How To Add Camera Zoom In Unity: Best Guide

Today we’ll see how we can add camera zoom in unity using the scroll wheel. Its pretty easy to do it, you just have to change the camera component properties according to the player’s input.

I’ve recognized the impact that dynamic camera controls can have on player experience. Unity camera controls, particularly Unity zoom functionality, are pivotal in creating immersive and interactive worlds.

My objective with this Unity camera zoom tutorial is to teach you to enhance your game development in Unity by mastering the art of camera zoom. 

Difference Between Camera Modes In Unity

As we dive deeper into the intricacies of Unity’s camera system, it’s essential to understand its components and properties. You should also know the difference between camera types, namely perspective and orthographic.

Each aspect plays a critical role and understanding them is key for any game developer to create a visually stimulating experience in their game.

What Is Perspective Mode?

Perspective mode is the default mode for Unity cameras. It simulates the way the human eye perceives depth and distance, making objects closer to the camera appear larger and It is mainly used in 3D games.

What Is Orthographic Mode?

Orthographic mode projects the scene onto the camera’s view without simulating perspective. In this mode, all objects appear the same size regardless of their distance from the camera and It is used in 2D games.

It is essential to understand and choose Unity’s camera options carefully if you want your project to have the right gameplay and visual style. The kind of game, the intended visual aesthetics, and the particular project needs all affect the camera mode selection.

Implementing Camera Zoom In Unity

We will use the scroll wheel to control the zoom level, clamp the values between minimum and maximum limits, and apply the SmoothDamp function to achieve a polished and visually appealing result.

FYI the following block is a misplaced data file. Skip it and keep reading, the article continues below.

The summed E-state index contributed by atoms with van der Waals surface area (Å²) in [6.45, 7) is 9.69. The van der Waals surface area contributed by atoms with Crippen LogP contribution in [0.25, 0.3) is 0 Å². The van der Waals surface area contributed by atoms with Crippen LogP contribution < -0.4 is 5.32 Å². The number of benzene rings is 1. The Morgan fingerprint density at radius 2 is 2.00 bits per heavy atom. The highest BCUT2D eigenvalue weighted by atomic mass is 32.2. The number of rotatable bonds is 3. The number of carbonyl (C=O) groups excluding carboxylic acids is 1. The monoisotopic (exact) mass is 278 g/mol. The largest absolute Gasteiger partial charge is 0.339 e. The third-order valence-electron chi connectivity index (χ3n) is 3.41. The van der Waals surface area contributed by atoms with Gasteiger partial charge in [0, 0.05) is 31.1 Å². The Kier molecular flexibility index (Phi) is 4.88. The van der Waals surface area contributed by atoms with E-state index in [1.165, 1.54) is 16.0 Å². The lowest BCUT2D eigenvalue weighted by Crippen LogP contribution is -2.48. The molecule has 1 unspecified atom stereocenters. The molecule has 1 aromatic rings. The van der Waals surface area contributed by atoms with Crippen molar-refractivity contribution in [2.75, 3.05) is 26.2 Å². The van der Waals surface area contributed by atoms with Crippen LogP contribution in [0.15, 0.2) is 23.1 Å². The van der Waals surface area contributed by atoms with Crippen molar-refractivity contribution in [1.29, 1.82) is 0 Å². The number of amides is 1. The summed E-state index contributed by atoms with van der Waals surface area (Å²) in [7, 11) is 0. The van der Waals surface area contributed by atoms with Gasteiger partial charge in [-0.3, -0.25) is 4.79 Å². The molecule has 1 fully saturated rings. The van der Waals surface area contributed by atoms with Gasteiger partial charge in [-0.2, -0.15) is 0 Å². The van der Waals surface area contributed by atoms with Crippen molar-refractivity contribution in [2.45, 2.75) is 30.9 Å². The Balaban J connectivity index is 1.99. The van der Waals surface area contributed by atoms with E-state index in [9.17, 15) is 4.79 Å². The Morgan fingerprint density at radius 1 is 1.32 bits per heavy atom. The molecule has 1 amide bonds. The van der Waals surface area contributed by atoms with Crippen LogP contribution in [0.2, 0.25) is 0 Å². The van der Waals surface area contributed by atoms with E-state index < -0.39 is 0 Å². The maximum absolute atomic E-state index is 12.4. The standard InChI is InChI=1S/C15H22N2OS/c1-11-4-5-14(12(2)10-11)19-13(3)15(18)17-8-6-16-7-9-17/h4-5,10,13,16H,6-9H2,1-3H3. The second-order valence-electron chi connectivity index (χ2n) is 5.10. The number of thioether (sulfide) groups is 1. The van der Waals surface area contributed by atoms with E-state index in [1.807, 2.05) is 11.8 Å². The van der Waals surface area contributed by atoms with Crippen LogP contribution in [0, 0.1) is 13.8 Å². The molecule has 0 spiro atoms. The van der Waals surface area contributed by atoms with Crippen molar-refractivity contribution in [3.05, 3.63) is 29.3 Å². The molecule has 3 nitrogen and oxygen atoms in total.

Camera Zoom In Unity For 2D

So, let’s start by implementing camera zoom using scroll wheel for 2D environment or you can say for Orthographic camera.

And if you have not created player controller for your platformer make sure to create one.

Step 1: Create Variables

Create a new C# script, name it “CameraZoom”, and attach it to the main camera in the scene.

In your script, create variables to store the minimum and maximum zoom levels, as well as the speed of the zoom. Here is an example in C#:

[SerializeField] private Camera cam;
public float zoomMultiplier = 5f;
public float minZoom = 2f;
public float maxZoom = 10f;
public float velocity = 0.5f;
public float smoothTime = 0.3f;
private float targetZoom;

Step 2: Initializing Things

First we should store our camera’s current zoom value in the targetZoom variable and also reference our camera in the start function.

void Start()
{
    if (cam == null)
    {
        cam = Camera.main;
    }

    targetZoom = cam.orthographicSize;
}

Step 3: Handling Input

Let’s take input from the player using unity’s legacy input system and store that input in a float variable as the input will be from the scroll wheel.

And set the targetZoom variable negative equal to scrollInput variable multiplyed by zoomSpeed.

Also do clamp the targetZoom variable’s value between minZoom and maxZoom so that we can zoom to infinity.

Up until now the targetZoom is not set equal to the camera’s actual zoom, we’ll do that in a moment.

void Update()
{
    float scrollInput = Input.GetAxis("Mouse ScrollWheel");